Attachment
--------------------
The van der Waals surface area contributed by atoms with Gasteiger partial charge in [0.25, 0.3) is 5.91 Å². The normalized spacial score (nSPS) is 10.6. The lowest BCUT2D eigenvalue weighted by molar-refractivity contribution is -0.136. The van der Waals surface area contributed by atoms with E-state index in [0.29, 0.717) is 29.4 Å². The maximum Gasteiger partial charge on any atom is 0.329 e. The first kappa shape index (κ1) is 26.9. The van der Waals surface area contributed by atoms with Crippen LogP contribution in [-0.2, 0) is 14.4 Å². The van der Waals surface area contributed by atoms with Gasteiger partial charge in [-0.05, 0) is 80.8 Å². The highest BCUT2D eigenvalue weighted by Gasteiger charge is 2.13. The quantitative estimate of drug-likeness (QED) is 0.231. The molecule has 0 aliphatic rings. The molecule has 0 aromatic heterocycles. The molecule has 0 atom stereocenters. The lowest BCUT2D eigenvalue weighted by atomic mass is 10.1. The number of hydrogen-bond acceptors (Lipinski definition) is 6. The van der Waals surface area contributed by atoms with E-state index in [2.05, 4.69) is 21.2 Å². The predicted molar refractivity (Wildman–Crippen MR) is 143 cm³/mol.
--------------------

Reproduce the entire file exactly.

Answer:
The van der Waals surface area contributed by atoms with Gasteiger partial charge in [0.25, 0.3) is 5.91 Å². The normalized spacial score (nSPS) is 10.6. The lowest BCUT2D eigenvalue weighted by molar-refractivity contribution is -0.136. The van der Waals surface area contributed by atoms with E-state index in [0.29, 0.717) is 29.4 Å². The maximum Gasteiger partial charge on any atom is 0.329 e. The first kappa shape index (κ1) is 26.9. The van der Waals surface area contributed by atoms with Crippen LogP contribution in [-0.2, 0) is 14.4 Å². The van der Waals surface area contributed by atoms with Gasteiger partial charge in [-0.05, 0) is 80.8 Å². The highest BCUT2D eigenvalue weighted by Gasteiger charge is 2.13. The quantitative estimate of drug-likeness (QED) is 0.231. The molecule has 0 aliphatic rings. The molecule has 0 aromatic heterocycles. The molecule has 0 atom stereocenters. The lowest BCUT2D eigenvalue weighted by atomic mass is 10.1. The number of hydrogen-bond acceptors (Lipinski definition) is 6. The van der Waals surface area contributed by atoms with E-state index in [2.05, 4.69) is 21.2 Å². The predicted molar refractivity (Wildman–Crippen MR) is 143 cm³/mol.